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Improve site load and cache time

, 5 Jul 2013
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A tutorial on how to use common technologies to improve the general speed of your site.

Introduction

Technologies Used

Images and 'Painting' elements on a page

A lot of images on web sites need to either be resized or losslessly compressed to reduce size and to optimize its rendering. Unfortunately, a lot of developers don't manually do this to most of the images because:

  • The sheer amount of images will take up too much development time; or
  • An image needs to be reused on different pages at different sizes.

Developers then use a much larger-than-needed image to able to compensate. This leads to the web browser having to download and cache a large image, resize it manually, then paint it on the page. If the developer hasn't put dimensions on the <img> tag, the page would have to paint it twice. This all leads to much longer load times than necessary per image, per page.

[.css / .js] Script loading

Many sites rely on, and use, stylesheets and JavaScript to add functionality and custom looks to their page. What many developers don't do, however, is look for 'minified' versions of either to help the page load faster. A minified version of a script is one that has all the commenting and whitespace removed, most of the line-breaks removed, as well as shortening long variable names to one or two digits. After the minification process, the script file is reduced in size from anywhere between 20%-80%. This allows them to be downloaded and run at a much faster pace.

Other shortfalls include the use of unneeded styles and scripting on the page, and having to download many individual scripting files.

Fighting 'the man'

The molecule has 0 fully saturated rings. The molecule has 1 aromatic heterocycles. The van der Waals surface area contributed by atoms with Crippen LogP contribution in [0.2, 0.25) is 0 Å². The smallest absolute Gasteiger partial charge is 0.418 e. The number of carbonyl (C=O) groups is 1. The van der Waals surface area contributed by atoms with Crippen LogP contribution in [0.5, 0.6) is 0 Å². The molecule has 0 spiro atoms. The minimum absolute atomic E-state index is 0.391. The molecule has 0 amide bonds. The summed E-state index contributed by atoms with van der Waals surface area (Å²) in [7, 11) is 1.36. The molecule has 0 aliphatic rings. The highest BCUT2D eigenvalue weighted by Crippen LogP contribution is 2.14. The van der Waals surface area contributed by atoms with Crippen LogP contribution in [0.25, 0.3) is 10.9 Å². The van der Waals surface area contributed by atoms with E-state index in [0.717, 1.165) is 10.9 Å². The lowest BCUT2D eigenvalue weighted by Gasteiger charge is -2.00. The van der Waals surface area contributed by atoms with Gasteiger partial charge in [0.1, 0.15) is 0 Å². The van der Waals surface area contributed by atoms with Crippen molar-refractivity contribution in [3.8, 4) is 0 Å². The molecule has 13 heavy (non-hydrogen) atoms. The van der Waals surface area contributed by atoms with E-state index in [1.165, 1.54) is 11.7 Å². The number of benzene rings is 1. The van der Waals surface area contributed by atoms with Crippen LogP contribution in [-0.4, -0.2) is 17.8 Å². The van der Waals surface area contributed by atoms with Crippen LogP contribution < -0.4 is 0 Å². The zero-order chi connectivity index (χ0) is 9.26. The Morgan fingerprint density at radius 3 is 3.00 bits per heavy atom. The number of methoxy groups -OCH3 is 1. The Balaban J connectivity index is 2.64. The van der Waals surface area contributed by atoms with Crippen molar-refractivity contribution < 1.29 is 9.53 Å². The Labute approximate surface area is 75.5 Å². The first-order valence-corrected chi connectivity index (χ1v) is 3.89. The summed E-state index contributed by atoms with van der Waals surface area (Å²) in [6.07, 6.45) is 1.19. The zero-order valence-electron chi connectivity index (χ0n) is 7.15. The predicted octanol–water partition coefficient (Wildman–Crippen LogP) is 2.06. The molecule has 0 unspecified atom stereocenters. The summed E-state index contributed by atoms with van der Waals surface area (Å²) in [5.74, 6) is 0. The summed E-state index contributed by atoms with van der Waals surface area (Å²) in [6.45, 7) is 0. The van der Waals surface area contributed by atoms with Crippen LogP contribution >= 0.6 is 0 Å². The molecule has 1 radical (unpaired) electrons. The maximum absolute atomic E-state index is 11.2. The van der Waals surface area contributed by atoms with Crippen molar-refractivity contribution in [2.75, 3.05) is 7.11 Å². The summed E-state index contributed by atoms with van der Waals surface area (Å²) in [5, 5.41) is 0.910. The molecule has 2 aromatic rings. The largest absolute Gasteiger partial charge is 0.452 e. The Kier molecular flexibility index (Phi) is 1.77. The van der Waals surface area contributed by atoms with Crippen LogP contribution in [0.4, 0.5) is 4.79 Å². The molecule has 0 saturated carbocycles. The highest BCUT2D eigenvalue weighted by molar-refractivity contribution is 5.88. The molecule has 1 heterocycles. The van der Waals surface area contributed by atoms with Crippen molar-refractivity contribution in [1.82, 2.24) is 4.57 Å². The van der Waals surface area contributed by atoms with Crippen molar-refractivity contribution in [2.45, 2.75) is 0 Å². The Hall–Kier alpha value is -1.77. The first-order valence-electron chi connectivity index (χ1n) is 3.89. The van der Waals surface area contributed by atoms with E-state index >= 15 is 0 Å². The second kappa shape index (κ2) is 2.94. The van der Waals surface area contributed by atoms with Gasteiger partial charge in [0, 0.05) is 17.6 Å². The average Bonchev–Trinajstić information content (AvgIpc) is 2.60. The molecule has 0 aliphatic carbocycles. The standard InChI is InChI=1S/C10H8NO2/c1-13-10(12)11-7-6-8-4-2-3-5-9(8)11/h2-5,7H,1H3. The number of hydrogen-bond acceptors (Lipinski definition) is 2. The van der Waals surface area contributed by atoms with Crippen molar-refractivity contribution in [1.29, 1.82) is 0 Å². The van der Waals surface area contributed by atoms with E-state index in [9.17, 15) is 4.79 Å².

To combat these scenarios and help alleviate page load and painting times, skilled developers have crafted a set of tools and given it to the general developer public to freely use. All credits, to the respective projects, go to those developers who have spent many months to develop and refine their products.

The following tutorial will show you only how to use these products to speed up your site. The author takes no credit on how it works.

Notes

This tutorial will not show you how to use LessCss, only how to implement it in this package. For usage, please refer to http://www.dotlesscss.org.

All web.config and other references should be managed by the NuGet packages. 

The technologies work as-is from when this document was compiled. Implementation is at the user's own will. The author takes no responsibility on any impacts (negative or positive) that this tutorial may have on the site. The following is intended for production use using Microsoft's MVC and RAZOR.

Optimizing images

To continue the tutorial from here, please install the following from the NuGet Package Manager:

  • ImageResizer
  • ImageResizer.Mvc
  • ImageResizer.MvcWebConfig
  • Simple.ImageResizer
  • Simple.ImageResizer.MvcExtensions

The goal

To dynamically render an optimized version of the image needed, reducing bandwidth, and saving browser paint time.

Implementation

Following the tutorial at: https://github.com/terjetyl/Simple.ImageResizer#readme

Create a new Controller and call it ImagesController. This is where the images on your page get cached by the server to their desired dimensions.

Paste into ImagesController:

using System.IO;
using System.Web.Mvc;
using Simple.ImageResizer.MvcExtensions;

namespace Demo.Controllers
{
    public class ImagesController : Controller
    {
        [OutputCache(VaryByParam = "*", Duration = 60 * 60 * 24 * 365)]
        public ImageResult Index(string filename, int w = 0, int h = 0)
        {
            //Path to cached images (NOT your original image path)
            string filepath = Path.Combine(Server.MapPath("~/images2"), filename); 
            return new ImageResult(filepath, w, h);
        }
    }
}

Add the following code into the RegisterRoutes(RouteCollection routes) method in 'App_Start/RouteConfig.cs'.

routes.MapRoute(
    "Image", "images/{filename}",
    new { controller = "Images", action = "Index", filename = "" }
);

This will automatically pick up any image on the page and pass it to ImageResizer to process.

Now all you need to do is call an image with the standard <img> tag – on any page – add the desired transformation to the querystring, and the package will take it from there!

Page example

<img src="/Content/images/image.png?w=105&h=90" width="105" height="90" />

Instead of:

<img src="/Content/images/image.png" width="105" height="90" />